Date of Graduation

8-2014

Document Type

Dissertation

Degree Name

Doctor of Philosophy in History (PhD)

Degree Level

Graduate

Department

History

Advisor

Charles Muntz

Committee Member

Lynda Coon

Second Committee Member

Daniel Levine

Keywords

Disaster Relief, Imperial Government, Roman

Abstract

This dissertation examines the practice of imperial disaster relief between 29 BCE and 180 CE. It focuses upon both the process of disaster aid delineating how Roman emperors were petitioned for assistance, the forms disaster relief took, and the political motives individual emperors had for dispensing disaster aid. Chapter 1 provides a brief introduction to the topic. Chapter 2 outlines the scope of the study as well as the examples used to establish disaster relief in context. Chapter 3 gives an overview of euergetism and also discusses two cases of disaster assistance that pre-date the reign of Augustus. Chapter 4 describes the process of disaster aid from petition to benefaction. It offers analysis of the different stages of disaster recovery and when acts of imperial aid fit within those stages. It also examines the funding sources for imperial benefactions designed to assistant cities rebuild. Chapter 5 explains the correlation between disaster relief and an emperor's political image. It explores the religious significance that could be attached to major disasters. Then, the chapter shifts to three specific case studies that illustrate how disaster response could positively or negatively impact the political standing of an emperor. Chapter 6 offers a final, brief summary of the key points of this study.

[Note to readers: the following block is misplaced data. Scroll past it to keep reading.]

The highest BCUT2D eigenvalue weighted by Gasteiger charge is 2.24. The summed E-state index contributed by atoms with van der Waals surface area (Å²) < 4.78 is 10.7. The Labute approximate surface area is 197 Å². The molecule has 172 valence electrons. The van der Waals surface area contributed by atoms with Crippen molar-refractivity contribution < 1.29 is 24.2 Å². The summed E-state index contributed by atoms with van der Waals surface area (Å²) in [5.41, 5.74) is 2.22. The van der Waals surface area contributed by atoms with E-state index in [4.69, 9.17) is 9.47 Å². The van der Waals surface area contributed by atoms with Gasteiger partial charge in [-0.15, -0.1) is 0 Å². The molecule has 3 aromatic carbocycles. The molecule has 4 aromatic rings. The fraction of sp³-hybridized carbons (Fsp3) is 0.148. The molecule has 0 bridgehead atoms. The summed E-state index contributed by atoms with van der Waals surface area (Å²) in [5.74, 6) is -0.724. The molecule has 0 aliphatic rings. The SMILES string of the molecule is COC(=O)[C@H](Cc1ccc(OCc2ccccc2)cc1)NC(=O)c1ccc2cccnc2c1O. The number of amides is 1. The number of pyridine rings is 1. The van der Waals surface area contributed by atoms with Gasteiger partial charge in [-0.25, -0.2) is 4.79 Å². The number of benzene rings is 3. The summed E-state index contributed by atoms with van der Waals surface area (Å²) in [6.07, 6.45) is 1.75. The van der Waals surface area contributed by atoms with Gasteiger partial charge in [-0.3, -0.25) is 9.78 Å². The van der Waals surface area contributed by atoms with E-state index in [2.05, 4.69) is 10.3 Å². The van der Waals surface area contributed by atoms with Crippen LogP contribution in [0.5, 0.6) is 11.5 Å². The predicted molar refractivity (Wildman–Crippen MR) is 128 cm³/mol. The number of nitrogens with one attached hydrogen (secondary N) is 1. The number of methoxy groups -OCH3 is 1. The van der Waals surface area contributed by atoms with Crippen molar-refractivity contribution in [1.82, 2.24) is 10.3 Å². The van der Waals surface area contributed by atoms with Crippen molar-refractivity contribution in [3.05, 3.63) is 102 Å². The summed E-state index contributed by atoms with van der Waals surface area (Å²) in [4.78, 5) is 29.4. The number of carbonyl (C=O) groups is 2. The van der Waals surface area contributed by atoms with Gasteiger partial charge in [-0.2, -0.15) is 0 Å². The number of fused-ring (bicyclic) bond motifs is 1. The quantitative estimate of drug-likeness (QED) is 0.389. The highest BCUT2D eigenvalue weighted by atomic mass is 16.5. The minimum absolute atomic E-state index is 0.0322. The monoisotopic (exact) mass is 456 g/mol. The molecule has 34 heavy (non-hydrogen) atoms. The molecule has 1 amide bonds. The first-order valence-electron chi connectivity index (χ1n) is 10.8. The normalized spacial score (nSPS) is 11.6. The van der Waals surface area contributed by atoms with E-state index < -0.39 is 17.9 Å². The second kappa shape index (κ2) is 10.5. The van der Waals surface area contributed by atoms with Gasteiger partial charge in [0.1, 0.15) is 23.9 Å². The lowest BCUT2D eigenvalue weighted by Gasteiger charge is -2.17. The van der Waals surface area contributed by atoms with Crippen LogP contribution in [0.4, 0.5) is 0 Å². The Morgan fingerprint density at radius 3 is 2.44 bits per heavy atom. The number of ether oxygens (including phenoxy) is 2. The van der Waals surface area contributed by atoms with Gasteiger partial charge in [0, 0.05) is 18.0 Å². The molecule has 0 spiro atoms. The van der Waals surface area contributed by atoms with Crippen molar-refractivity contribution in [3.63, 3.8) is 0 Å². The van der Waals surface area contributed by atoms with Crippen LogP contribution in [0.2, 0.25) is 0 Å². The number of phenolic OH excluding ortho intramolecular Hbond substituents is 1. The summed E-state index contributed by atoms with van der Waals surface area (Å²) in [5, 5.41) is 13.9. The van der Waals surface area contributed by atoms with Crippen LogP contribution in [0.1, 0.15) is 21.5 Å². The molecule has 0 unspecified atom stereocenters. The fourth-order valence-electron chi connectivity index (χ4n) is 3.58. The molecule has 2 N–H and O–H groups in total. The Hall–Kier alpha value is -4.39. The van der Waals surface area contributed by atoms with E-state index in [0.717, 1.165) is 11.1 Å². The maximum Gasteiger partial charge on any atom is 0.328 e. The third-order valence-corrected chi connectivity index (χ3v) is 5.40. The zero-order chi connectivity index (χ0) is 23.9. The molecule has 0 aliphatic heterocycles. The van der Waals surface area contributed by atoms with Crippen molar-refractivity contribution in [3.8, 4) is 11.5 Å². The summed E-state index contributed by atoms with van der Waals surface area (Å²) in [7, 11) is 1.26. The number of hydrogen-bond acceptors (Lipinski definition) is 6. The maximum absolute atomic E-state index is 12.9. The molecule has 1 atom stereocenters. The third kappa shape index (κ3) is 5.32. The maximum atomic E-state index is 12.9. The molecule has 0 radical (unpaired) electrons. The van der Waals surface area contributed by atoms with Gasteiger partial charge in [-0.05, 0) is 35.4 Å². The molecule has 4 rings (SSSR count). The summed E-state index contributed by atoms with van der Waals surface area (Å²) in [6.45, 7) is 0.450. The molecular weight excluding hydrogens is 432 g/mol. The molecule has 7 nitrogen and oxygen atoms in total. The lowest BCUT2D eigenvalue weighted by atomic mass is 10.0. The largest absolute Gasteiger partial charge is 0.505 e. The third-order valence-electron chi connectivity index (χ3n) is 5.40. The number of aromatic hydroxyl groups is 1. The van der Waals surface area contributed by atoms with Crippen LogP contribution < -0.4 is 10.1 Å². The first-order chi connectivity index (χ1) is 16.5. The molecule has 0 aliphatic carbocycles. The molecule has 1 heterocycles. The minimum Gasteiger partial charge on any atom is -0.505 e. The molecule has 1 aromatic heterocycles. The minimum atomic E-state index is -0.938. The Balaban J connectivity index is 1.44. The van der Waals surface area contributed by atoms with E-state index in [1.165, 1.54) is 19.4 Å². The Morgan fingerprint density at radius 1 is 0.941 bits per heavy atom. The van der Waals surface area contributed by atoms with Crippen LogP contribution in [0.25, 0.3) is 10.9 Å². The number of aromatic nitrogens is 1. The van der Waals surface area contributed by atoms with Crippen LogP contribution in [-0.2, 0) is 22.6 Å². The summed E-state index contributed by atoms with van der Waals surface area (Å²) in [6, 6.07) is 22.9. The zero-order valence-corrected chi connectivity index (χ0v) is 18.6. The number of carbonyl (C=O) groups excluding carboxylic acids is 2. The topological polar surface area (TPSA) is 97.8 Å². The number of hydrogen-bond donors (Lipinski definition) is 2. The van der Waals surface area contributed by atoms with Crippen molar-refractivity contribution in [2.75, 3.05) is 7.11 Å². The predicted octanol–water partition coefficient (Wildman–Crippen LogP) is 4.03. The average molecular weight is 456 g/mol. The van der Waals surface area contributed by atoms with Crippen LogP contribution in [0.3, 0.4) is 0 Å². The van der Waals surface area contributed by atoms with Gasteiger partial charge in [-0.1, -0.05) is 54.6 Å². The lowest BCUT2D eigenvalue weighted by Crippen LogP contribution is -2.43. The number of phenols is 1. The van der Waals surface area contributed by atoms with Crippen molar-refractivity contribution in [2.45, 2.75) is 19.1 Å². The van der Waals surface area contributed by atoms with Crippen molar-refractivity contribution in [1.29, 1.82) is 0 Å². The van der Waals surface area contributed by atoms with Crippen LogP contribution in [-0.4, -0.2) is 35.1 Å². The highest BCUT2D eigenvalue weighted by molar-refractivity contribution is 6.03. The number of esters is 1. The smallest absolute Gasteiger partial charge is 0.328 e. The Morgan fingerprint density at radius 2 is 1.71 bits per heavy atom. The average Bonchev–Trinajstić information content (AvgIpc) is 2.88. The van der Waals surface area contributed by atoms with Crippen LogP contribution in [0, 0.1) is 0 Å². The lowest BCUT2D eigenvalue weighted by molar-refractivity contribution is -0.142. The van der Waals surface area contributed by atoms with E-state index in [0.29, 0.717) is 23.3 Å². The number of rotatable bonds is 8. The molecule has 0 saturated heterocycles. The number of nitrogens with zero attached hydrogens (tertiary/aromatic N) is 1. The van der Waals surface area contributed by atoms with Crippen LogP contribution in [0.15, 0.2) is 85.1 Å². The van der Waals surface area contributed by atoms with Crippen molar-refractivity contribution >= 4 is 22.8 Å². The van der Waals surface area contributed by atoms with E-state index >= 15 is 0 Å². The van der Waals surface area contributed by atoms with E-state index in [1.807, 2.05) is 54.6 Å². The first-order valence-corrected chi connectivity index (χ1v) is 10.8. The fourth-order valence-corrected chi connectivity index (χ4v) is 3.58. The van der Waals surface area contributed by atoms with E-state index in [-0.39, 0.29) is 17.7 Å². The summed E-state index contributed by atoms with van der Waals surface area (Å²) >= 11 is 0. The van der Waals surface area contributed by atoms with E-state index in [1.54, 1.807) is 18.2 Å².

Available for download on Sunday, July 21, 2019

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